“Permission To Be Human”

Raising positivity isn’t always the answer.  Sometimes the answer is giving ourselves “permission to be human.”

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read time:  about 2.2 minutes

Life is hard, sometimes devastating.  Too many people around the world can attest to that, from those in Washington, Illinois to the Philippines, whose lives were forever altered recently by heartbreaking natural events.  Anyone who has suffered the loss of a child, spouse, parent, friend, or job can relate.  Countless others afflicted by disease, crime, loneliness or any other life challenge can as well.  We’ve all been touched by adversity in some way.

As I wrap up this blog series on positivity, I can’t help but think about the role of positivity during adverse times.  There is definitely a need for positivity during adversity. 

While going through my second round of breast cancer, I remember many moments of gratitude and humor.  For instance, as I was being wheeled into a long 7-hour surgery, under light sedation, l noticed the ashen faces of my beau, my sister, and my brother-in-law, all faithful supporters, staring off into the distance.  Sensing their worry, I  held up my hand, separated my fingers between my middle and ring fingers, and proclaimed, “At least I can still do this!”

What?  Not being Star Wars fans, we weren’t even certain what that meant!  But it was hilarious at the time and broke up the tension.  We still laugh about it today.

On the other hand, are we expected to put on a brave face, crack a joke, and practice positivity through the grief, anguish, and anxiety inherent in difficult life situations?  I don’t think so.

Although there is a role for positivity during adversity, raising positivity isn’t always the answer.  Cultivating positive emotions isn’t always appropriate or even helpful for everyone all the time.  It’s not a cure-all.

We’re human beings, not robots.  As humans, we experience both positive and negative emotions.  In the words of Tal Ben-Shahar, PhD, former Harvard lecturer, and lead faculty, we must “give ourselves permission to be human” in order to flourish and become happier.  The phrase refers to the unconditional acceptance of all our emotions – both positive and negative.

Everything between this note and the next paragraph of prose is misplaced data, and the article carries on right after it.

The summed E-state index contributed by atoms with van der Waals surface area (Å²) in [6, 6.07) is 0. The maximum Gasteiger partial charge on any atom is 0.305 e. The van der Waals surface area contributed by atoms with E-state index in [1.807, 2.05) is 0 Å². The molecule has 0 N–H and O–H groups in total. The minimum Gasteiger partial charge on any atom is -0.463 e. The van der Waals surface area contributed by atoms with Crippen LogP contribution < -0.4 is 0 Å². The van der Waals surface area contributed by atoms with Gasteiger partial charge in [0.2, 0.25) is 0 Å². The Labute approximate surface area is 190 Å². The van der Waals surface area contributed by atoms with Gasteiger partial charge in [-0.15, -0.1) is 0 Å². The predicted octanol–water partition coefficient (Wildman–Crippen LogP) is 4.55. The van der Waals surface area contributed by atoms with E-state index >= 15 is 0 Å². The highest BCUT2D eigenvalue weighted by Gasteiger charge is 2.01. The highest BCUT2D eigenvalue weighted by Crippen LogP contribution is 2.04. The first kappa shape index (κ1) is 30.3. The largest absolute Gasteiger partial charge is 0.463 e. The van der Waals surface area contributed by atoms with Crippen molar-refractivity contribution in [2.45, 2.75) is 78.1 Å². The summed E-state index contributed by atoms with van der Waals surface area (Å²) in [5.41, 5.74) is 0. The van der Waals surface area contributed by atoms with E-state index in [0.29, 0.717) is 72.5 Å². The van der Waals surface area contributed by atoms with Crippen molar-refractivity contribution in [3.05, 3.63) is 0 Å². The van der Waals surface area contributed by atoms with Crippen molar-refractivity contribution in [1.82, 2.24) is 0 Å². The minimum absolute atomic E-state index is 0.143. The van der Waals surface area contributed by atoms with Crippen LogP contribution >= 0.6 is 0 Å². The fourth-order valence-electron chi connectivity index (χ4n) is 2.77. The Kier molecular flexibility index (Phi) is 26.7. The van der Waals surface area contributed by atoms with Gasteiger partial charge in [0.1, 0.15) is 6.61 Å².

In other words, cultivating only positive emotions while repressing negative ones isn’t a healthy approach to life and doesn’t lead to greater happiness.  In fact, repressing intense emotions actually intensifies them.

Prove it to yourself with this simple exercise.  Pretend that there is a pink elephant standing across the room from you, about 10 feet away.  It’s strange, but can you visualize it?  For the next 30 seconds, do NOT think about that pink elephant in the room.

If you’re like most people, all you can think about now is that pink elephant.  Intense emotions are similar – they intensify when we try not to think about them.

I recently worked 1:1 with a woman whose 37-year-old son passed away, a senseless death, leaving behind a wife and two young children.  As she approached the two year anniversary of her son’s death, she expressed her own version of “permission to be human,” saying the following:

“Today was a pretty rough day.  Yesterday was better, and who knows what tomorrow will be?  I guess that’s just the way it is right now.”

She never asked for that burden.  She certainly didn’t want it.  But she actively accepted it.  She savored the positive moments, celebrating her son’s life in tangible, meaningful ways and reliving fond memories with her family.  And when anger and sadness rose to the surface, she expressed rather than suppressed them.

While raising positivity is often helpful, promoting creativity and resilience, it isn’t always the answer.  As Tal would say, sometimes we need to just give ourselves permission to be human.

With gratitude for positivity and permission to be human,


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4 thoughts on ““Permission To Be Human”

  1. Terry

    Hi Jane. Thanks so much for this post in particular. Having lost a child myself I know that much of life is a sort of balancing act. I think your reminder that it’s OK to be human is a wonderful one. I try to recognize and even emphasize my blessings (and they are many to be sure), but there are a lot of days when some of the harsh realities of life are right up close to the surface. And that’s OK. Thanks for sharing your perspective. I think it’s correct. And I think it helps to recognize that.

    1. Jane Post author

      Terry, thank you for sharing about the loss of your beloved daughter. As Catherine so eloquently says in the next comment, we need to “be with” our pain/grief/suffering in order to grow. Your journey is inspiring to me and to many others.

  2. Catherine

    I love this! Having survived adversity myself, and now helping others on that path, I see time and again just how vital it is that we give ourselves and each other the permission to be as we are in any moment. If we don’t “be with” our pain/grief/suffering when it’s here, we will never get to joy or to “post-traumatic growth”. You are articulated that concept beautifully here.

    1. Jane Post author

      Catherine, I appreciate your experienced and knowledgeable perspective. And I like the way you phrased it – “being with.” As a recovering rat racer, I sometimes feel like I need to do something with difficult emotions – to take action on them. But really, just letting them be and letting them pass through is often enough.


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